intentional living

hosting for the holidays

Image from  Remain Simple blog . 

Image from Remain Simple blog

21 days til Thanksgiving! That reality might cause you excitement, panic or any feeling in between. We want to encourage a spirit of "intentionality" instead of "perfection" this holiday season. Think about being a guest in your own home this year: what do you notice, how did you feel, what was the focus? We're sharing a few practical and thoughtful ideas to create an intentional holiday gathering this week. 

Intention: your guests will see it, taste it, feel it and enjoy it. 

While there are so many moving pieces to coordinate for the Thanksgiving meal to be ready, one thing you can have prepared ahead of time for guests to enjoy upon arrival is a festive cocktail. Make it in a large batch so you aren't spending time making individual mixed drinks. Don't forget to mix up a batch without alcohol. Take a look at this recipe

Image from  The Kitchn blog . 

Image from The Kitchn blog

In order to plan well, the host needs to know the amount of people they'll be serving. Send a text or email out 2 weeks in advance to get an accurate number of guests. Take a look at this helpful chart about servings and quantities for the size of your group.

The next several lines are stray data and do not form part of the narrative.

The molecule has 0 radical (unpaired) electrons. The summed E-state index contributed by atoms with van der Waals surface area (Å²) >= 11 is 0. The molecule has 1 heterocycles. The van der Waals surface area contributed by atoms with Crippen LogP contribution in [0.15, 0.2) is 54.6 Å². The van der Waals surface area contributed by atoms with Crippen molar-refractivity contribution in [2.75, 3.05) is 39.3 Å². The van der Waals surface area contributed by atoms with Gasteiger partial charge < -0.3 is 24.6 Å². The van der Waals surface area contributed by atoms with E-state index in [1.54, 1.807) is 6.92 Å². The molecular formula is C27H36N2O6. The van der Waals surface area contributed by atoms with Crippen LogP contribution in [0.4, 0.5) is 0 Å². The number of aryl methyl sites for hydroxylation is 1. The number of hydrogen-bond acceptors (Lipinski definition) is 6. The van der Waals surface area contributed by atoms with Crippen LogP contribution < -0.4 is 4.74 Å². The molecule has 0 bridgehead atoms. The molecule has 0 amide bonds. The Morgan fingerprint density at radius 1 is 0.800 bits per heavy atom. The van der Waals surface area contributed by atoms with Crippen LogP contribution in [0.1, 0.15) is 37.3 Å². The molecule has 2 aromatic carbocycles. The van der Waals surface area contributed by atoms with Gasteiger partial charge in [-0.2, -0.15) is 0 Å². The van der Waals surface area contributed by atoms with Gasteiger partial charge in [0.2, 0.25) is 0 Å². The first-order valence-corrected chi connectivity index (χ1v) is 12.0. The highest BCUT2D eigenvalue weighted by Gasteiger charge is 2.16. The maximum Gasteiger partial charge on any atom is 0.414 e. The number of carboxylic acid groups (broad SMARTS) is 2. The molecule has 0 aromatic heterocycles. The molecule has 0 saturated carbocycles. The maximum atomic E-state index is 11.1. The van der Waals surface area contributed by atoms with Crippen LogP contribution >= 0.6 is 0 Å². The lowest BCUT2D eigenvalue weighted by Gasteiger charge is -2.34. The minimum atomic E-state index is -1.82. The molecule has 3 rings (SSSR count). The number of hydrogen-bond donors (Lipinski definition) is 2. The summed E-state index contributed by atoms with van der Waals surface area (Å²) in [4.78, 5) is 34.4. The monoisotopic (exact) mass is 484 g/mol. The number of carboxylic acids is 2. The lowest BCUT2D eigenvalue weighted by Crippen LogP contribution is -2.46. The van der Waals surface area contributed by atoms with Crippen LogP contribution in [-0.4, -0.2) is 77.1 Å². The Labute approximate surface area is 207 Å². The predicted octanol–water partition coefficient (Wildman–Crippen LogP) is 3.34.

Don't go crazy with seasonal decor. Less is more! Instead of shopping for hours for the "perfect" centerpiece or tablecloth, look outside. Bring some natural elements in to create a rustic and welcoming table. Include your kids as you gather leaves, branches, or greenery from your yard. Lighting and natural elements will create a warm and inviting ambiance for your table

If you prefer a later Thanksgiving meal, someone is sure to be hungry before meal time. Whether it be your children, new acquaintances or yourself- these cranberry brie mini tarts are a beautiful appetizer that won't require additional dishes or silverware to serve and enjoy. If cooking one more thing feels like an unbearable burden, grab some cheese & crackers and have these out to snack on. 

Image from  Fox and Briar blog.  

Image from Fox and Briar blog. 

Shift the focus outward. Your Thanksgiving table can be the launching point for a group investment in a local cause. There are so many ways to give back in our community. Take a look at this list of specific avenues to give of yourself this holiday season in Knoxville.